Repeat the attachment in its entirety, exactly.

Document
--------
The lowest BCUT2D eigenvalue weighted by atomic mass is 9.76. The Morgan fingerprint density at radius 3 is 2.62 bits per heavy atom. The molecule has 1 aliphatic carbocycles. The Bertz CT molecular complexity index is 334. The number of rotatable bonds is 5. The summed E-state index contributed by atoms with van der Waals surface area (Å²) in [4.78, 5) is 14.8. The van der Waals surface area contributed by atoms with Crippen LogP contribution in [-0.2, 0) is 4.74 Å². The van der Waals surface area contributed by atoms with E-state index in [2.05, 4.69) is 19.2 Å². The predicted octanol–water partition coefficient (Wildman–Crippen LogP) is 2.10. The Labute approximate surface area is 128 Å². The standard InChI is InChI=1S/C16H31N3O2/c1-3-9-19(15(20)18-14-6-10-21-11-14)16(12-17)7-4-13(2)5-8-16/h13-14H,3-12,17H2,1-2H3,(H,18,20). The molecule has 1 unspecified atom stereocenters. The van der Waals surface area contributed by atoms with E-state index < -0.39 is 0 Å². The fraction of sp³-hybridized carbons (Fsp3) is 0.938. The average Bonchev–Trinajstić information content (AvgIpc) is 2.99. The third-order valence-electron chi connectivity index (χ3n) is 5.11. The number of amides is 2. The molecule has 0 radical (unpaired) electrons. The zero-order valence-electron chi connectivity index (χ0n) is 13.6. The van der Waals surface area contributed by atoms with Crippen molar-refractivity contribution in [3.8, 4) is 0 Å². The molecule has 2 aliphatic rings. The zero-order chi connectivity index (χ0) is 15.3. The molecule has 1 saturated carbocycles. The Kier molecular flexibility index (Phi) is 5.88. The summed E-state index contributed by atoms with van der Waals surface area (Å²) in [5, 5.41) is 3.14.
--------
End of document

The lowest BCUT2D eigenvalue weighted by atomic mass is 9.76. The Morgan fingerprint density at radius 3 is 2.62 bits per heavy atom. The molecule has 1 aliphatic carbocycles. The Bertz CT molecular complexity index is 334. The number of rotatable bonds is 5. The summed E-state index contributed by atoms with van der Waals surface area (Å²) in [4.78, 5) is 14.8. The van der Waals surface area contributed by atoms with Crippen LogP contribution in [-0.2, 0) is 4.74 Å². The van der Waals surface area contributed by atoms with E-state index in [2.05, 4.69) is 19.2 Å². The predicted octanol–water partition coefficient (Wildman–Crippen LogP) is 2.10. The Labute approximate surface area is 128 Å². The standard InChI is InChI=1S/C16H31N3O2/c1-3-9-19(15(20)18-14-6-10-21-11-14)16(12-17)7-4-13(2)5-8-16/h13-14H,3-12,17H2,1-2H3,(H,18,20). The molecule has 1 unspecified atom stereocenters. The van der Waals surface area contributed by atoms with E-state index < -0.39 is 0 Å². The fraction of sp³-hybridized carbons (Fsp3) is 0.938. The average Bonchev–Trinajstić information content (AvgIpc) is 2.99. The third-order valence-electron chi connectivity index (χ3n) is 5.11. The number of amides is 2. The molecule has 0 radical (unpaired) electrons. The zero-order valence-electron chi connectivity index (χ0n) is 13.6. The van der Waals surface area contributed by atoms with Crippen molar-refractivity contribution in [3.8, 4) is 0 Å². The molecule has 2 aliphatic rings. The zero-order chi connectivity index (χ0) is 15.3. The molecule has 1 saturated carbocycles. The Kier molecular flexibility index (Phi) is 5.88. The summed E-state index contributed by atoms with van der Waals surface area (Å²) in [5, 5.41) is 3.14.